Asian ‘comfort women’ to file suit against Japan


The trial session, to be held Dec. 8-12 in Tokyo, is to be sponsored by a voluntary Japanese civic organization called “The Violence Against Women Brought by War,” a spokesman for the organization said.

Two former comfort women from each of the six nations will make representations in the court to accuse Japan of war crimes and its government of irresponsibility.

More than 200,000 young women from Taiwan, mainland China, South Korea, North Korea, the Philippines and Indonesia were forced to serve as sex slaves for the Imperial Japanese Army some 50 years ago.

According to an investigative report released early last year by National Taiwan University Lecturer Lee Kai-min and Chiang Mei fen, between 1932 and 1945 in Taiwan alone, nearly 2,000 women were sent by the Japanese army to military brothels in Southeast Asia and Okinawa.

The report said that although half a century has passed, the comfort women are still suffering, with half of them divorced or having never married, while 60 percent of them suffer from infertility.

Until 1992, the Japanese government denied that its military was involved in running frontline brothels during the war and even though it later admitted the existence of the brothels, it has refused to apologize or provide compensation to the surviving comfort women, saying that all questions of compensation have already been settled with the nations concerned.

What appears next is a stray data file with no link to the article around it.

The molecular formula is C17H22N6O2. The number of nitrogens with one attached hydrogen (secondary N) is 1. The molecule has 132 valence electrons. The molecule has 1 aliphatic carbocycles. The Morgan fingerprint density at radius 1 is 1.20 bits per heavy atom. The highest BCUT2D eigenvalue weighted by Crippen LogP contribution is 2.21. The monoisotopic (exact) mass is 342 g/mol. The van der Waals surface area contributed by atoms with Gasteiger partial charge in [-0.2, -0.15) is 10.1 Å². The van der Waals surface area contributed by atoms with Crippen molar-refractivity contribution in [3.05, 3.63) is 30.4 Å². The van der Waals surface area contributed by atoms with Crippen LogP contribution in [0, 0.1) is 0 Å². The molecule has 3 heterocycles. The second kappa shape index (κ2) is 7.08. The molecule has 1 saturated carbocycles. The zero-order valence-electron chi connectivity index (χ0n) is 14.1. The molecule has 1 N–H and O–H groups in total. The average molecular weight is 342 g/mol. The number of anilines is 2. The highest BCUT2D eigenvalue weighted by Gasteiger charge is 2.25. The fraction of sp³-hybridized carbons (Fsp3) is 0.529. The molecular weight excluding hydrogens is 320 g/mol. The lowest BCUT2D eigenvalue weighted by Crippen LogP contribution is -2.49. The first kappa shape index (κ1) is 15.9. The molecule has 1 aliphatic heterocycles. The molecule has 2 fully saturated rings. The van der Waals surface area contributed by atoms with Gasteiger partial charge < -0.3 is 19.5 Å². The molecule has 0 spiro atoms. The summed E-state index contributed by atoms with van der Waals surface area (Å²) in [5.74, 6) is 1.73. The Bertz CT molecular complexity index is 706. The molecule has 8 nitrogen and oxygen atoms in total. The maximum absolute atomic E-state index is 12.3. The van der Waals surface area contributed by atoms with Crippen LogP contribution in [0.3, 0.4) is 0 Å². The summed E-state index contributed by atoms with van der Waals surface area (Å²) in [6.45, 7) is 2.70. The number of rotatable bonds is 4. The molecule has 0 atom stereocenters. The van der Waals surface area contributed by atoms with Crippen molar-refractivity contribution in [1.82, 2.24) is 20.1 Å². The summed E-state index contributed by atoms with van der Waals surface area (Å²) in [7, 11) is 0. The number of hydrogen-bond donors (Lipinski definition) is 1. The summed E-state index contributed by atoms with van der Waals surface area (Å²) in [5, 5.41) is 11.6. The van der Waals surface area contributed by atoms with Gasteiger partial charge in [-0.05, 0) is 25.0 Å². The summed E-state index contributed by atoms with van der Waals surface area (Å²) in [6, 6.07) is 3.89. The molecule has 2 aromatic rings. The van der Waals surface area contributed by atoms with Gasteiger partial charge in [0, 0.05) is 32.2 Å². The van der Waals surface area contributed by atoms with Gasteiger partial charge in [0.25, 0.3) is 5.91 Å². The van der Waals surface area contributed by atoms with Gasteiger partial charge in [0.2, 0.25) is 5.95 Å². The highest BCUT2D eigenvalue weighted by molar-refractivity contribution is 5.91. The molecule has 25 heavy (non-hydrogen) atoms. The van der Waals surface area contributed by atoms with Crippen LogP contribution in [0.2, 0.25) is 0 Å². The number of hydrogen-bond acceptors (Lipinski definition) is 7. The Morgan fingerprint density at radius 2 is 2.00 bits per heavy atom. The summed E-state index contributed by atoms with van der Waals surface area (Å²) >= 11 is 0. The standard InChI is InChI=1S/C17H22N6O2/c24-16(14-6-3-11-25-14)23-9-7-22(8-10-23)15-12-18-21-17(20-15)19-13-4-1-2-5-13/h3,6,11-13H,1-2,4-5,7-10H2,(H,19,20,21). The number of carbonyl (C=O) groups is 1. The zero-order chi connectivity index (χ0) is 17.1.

The Japanese government instead set up a private Asian Women’s Fund in June 1995 which offers to give each surviving comfort woman 2 million yen (about US$17,000) in compensation.

However, most of the surviving women, including those from Taiwan, have turned down the offer because the money came from private donations rather than from the Japanese government.

In November 1994, the International Commission of Jurists concluded a one-year investigation into the comfort women with the finding that Japan violated customary norms of international law concerning war crimes, crimes against humanity, slavery, and trafficking in women and children. It urged Japan to “take full responsibility now, and make suitable restitution to the victims and their families.”

During the mock court session, prosecutors from the six countries will submit bills of indictment, and the comfort women will give their accounts of the accusations.

A verdict to be handed down by the court on Dec. 12, though non-binding in nature, will be jointly reached by law experts from the six nations and Japan and will become a historical record.

In addition to the 12 former comfort women, now in their 70’s or 80’s, more than 300 people from the six nations, together with 700 from Japan, mostly human rights activists, will attend the session.

Nine former comfort women from Taiwan in July last year launched a lawsuit in a Tokyo court against the Japanese government, asking for a formal apology in addition to compensation of 10 million yen for each of them. Comfort women from other countries have also filed seven similar lawsuits in Japanese courts.